• Notice of a Transaction Must be 90 Days Before the Closing Date: The Revised Regulations clarify that a health care entity must submit notice to OHCA at least 90 days before the closing date of a material change transaction (for those transactions expected to close on or after April 1, 2024).
  • Expedited Review: Submitters would now be permitted to request an expedited review by OHCA to notify submitters whether it will conduct a more detailed, comprehensive cost and market review of the noticed transaction. To qualify for expedited review, the submitter must demonstrate that (1) either of the following conditions exist: (a) there is a grave risk of immediate business failure and the substantial likelihood any party to the transaction (or entity affected by the transaction) will have to file for bankruptcy absent waiver of a cost and market review, and that the transaction is necessary to ensure continued health care access in relevant markets; or (b) there is a significant reduction in the provision of critical health care services within a geographic region or regions, and (2) the material change transaction is immediately required to mitigate such condition(s). However, the Revised Regulations give no timeline by which OHCA must grant or deny expedited review, or if granted, no timeframe by which OHCA must complete its expedited review.
  • Additional Factors That Could Trigger a Cost and Market Impact Review: The Revised Regulations also add additional factors for which a noticed transaction will trigger a more comprehensive cost and market review by OHCA. These factors include transactions that “may lessen competition for workers or may negatively impact the labor market.” Additionally, the Revised Regulations make clear that OHCA may conduct a cost and market review where the noticed transaction is part of a series of similar transactions, furthers a trend toward consolidation, or where the transaction may entrench or extend a health care entity’s dominant market position, including into related markets through vertical or cross-market mergers.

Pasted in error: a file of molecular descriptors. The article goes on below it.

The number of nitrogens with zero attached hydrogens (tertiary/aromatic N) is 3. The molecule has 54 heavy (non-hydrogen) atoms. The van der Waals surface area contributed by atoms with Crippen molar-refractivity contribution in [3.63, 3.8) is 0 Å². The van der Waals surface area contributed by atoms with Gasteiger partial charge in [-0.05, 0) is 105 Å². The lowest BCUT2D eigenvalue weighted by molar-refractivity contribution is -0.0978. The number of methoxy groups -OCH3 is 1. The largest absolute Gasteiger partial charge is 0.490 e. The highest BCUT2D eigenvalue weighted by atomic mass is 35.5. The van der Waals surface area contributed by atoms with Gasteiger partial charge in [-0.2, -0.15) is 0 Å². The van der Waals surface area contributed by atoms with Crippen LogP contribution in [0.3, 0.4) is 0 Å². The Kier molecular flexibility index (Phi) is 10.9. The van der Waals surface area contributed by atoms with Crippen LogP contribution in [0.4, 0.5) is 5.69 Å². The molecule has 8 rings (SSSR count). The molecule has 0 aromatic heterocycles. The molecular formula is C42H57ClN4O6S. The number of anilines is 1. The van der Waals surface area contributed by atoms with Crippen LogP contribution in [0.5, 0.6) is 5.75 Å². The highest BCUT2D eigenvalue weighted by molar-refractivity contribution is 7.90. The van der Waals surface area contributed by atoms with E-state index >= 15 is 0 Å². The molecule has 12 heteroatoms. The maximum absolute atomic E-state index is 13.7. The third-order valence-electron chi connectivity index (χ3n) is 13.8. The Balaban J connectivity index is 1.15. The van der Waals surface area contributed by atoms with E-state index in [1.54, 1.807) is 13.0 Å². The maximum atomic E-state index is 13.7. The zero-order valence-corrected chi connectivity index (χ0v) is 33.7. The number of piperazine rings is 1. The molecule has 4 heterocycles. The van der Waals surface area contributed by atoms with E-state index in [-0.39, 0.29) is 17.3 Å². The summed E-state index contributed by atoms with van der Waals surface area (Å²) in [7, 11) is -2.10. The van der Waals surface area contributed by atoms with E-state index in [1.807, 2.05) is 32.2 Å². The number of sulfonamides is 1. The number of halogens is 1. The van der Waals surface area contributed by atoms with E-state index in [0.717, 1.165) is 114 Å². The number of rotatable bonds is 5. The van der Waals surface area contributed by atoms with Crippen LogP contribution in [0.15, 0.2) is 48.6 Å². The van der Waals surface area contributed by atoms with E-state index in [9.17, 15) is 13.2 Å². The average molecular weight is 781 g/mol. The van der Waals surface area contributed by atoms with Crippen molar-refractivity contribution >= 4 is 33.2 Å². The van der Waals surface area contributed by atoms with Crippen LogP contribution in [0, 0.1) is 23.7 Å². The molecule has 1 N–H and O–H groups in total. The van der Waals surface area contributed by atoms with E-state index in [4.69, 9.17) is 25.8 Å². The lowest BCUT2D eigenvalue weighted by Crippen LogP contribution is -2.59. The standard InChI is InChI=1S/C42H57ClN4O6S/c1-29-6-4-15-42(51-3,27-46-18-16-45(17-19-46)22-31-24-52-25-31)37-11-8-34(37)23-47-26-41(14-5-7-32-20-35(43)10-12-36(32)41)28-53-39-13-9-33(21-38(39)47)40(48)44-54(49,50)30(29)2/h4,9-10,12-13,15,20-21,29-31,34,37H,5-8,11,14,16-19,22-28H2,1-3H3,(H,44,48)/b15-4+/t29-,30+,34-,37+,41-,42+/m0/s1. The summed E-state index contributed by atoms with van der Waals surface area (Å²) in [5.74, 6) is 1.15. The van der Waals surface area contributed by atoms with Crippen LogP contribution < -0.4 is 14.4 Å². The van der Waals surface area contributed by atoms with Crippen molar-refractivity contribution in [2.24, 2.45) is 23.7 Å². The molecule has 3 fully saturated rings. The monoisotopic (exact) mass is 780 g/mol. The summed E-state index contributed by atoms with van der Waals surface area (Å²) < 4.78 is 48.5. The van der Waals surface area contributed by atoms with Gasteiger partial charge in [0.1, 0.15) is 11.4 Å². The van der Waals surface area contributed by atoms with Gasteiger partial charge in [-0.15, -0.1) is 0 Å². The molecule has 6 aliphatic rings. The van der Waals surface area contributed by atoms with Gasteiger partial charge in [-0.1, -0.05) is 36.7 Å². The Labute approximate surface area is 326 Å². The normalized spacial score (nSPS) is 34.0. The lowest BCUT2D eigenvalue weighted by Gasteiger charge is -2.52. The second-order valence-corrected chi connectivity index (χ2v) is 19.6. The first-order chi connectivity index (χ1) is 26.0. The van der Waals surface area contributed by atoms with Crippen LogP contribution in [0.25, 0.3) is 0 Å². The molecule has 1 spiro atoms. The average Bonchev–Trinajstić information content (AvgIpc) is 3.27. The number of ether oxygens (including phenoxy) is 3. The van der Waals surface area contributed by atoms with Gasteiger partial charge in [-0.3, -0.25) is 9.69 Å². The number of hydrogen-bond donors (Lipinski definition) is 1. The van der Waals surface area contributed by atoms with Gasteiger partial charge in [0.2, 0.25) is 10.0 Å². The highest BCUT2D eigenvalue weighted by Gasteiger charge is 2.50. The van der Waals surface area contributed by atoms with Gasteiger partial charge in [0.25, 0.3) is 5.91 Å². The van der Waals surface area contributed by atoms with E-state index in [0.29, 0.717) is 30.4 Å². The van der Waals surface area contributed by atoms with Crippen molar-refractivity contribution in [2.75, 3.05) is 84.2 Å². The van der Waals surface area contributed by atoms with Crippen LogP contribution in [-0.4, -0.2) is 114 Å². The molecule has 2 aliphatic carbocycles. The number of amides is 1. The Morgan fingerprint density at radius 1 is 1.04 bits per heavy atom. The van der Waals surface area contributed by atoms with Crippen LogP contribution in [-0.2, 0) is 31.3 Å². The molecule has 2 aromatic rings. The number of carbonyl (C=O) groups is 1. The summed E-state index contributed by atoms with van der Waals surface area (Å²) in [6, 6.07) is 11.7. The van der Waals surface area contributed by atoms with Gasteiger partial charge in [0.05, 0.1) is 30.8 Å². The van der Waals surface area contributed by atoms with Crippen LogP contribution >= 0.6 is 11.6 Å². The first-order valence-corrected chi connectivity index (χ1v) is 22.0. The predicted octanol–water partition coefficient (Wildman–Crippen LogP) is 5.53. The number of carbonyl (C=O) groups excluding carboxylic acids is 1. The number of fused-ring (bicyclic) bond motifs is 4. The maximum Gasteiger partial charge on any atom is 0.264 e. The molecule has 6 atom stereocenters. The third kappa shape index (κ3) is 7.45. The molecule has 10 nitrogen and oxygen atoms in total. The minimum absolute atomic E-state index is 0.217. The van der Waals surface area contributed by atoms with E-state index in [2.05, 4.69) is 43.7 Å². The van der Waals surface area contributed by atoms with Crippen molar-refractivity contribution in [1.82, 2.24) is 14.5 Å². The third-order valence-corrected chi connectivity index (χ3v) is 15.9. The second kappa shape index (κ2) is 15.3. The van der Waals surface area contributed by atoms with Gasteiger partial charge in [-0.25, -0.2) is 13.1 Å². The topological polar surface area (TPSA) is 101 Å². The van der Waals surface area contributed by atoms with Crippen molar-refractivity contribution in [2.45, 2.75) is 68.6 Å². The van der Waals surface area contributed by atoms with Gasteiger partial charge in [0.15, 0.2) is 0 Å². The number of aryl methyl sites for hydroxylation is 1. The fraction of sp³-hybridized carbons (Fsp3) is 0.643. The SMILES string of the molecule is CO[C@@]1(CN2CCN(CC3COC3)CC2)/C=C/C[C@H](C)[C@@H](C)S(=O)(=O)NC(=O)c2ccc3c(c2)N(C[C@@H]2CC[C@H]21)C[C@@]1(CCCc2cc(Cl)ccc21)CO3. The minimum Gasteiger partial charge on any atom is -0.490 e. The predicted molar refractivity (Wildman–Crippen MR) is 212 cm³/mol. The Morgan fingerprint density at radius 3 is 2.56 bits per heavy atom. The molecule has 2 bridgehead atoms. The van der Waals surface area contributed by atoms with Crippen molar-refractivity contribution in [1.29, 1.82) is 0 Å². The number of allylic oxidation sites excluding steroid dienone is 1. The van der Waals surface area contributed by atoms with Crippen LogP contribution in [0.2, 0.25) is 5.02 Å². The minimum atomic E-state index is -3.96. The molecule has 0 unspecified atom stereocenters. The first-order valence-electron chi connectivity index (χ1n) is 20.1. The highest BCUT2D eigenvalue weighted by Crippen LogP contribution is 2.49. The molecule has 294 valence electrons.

In addition to accepting comments on the Revised Regulations until 5:00 PM PST on Tuesday, October 17, 2023, OHCA has indicated that it plans to submit the final proposed regulations to the Office of Administrative Law (“OAL”) by the end of October or early November as part of its emergency regulation process, and that it expects the proposed regulations to be final by the end of November or December. A timeline for finalizing the proposed regulations from OHCA’s Board Meeting held on September 19, 2023, can be found here.


Sandi Krul
Los Angeles
Karl A. Schmitz
Los Angeles
Kerry K. Sakimoto
Los Angeles

For further information or questions, please contact Charles Oppenheim, Sandi Krul, Karl Schmitz, Stephanie Gross, or Kerry Sakimoto in Los Angeles, or Paul Smith in San Francisco, or any member of our Hooper, Lundy & Bookman team.